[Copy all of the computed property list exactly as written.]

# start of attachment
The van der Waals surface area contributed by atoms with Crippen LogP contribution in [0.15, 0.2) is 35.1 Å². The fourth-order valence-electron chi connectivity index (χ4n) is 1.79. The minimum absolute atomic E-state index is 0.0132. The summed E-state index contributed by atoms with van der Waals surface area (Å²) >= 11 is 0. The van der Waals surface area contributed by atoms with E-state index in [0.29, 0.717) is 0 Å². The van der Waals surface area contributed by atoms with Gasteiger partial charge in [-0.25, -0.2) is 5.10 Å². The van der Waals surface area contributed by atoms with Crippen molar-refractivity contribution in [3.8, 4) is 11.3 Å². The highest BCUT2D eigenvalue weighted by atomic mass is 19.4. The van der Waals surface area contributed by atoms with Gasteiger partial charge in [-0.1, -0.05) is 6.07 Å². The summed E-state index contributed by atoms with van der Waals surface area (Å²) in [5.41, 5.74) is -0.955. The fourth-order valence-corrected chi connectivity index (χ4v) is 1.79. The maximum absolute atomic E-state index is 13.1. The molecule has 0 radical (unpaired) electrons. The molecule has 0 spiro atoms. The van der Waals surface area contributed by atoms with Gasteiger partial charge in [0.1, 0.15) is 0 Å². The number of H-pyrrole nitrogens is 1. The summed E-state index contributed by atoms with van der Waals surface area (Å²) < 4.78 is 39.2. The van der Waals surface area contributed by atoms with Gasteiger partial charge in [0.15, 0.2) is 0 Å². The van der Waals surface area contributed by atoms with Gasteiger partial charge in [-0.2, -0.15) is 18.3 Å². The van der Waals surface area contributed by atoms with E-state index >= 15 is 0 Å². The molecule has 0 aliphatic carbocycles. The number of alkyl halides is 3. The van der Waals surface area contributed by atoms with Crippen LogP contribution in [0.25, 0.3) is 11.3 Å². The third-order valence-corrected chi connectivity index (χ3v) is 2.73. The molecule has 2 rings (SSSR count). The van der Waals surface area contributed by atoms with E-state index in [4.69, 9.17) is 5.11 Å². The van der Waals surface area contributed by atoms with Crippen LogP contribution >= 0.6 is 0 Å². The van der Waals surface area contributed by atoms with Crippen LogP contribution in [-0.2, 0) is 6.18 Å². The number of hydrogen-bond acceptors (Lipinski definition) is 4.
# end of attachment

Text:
The van der Waals surface area contributed by atoms with Crippen LogP contribution in [0.15, 0.2) is 35.1 Å². The fourth-order valence-electron chi connectivity index (χ4n) is 1.79. The minimum absolute atomic E-state index is 0.0132. The summed E-state index contributed by atoms with van der Waals surface area (Å²) >= 11 is 0. The van der Waals surface area contributed by atoms with E-state index in [0.29, 0.717) is 0 Å². The van der Waals surface area contributed by atoms with Gasteiger partial charge in [-0.25, -0.2) is 5.10 Å². The van der Waals surface area contributed by atoms with Crippen molar-refractivity contribution in [3.8, 4) is 11.3 Å². The highest BCUT2D eigenvalue weighted by atomic mass is 19.4. The van der Waals surface area contributed by atoms with Gasteiger partial charge in [-0.1, -0.05) is 6.07 Å². The summed E-state index contributed by atoms with van der Waals surface area (Å²) in [5.41, 5.74) is -0.955. The fourth-order valence-corrected chi connectivity index (χ4v) is 1.79. The maximum absolute atomic E-state index is 13.1. The molecule has 0 radical (unpaired) electrons. The molecule has 0 spiro atoms. The van der Waals surface area contributed by atoms with Gasteiger partial charge in [0.1, 0.15) is 0 Å². The number of H-pyrrole nitrogens is 1. The summed E-state index contributed by atoms with van der Waals surface area (Å²) < 4.78 is 39.2. The van der Waals surface area contributed by atoms with Gasteiger partial charge in [0.15, 0.2) is 0 Å². The van der Waals surface area contributed by atoms with Gasteiger partial charge in [-0.2, -0.15) is 18.3 Å². The van der Waals surface area contributed by atoms with E-state index >= 15 is 0 Å². The molecule has 0 aliphatic carbocycles. The number of alkyl halides is 3. The van der Waals surface area contributed by atoms with Crippen LogP contribution in [0.25, 0.3) is 11.3 Å². The third-order valence-corrected chi connectivity index (χ3v) is 2.73. The molecule has 2 rings (SSSR count). The van der Waals surface area contributed by atoms with E-state index in [4.69, 9.17) is 5.11 Å². The van der Waals surface area contributed by atoms with Crippen LogP contribution >= 0.6 is 0 Å². The van der Waals surface area contributed by atoms with Crippen LogP contribution in [-0.2, 0) is 6.18 Å². The number of hydrogen-bond acceptors (Lipinski definition) is 4.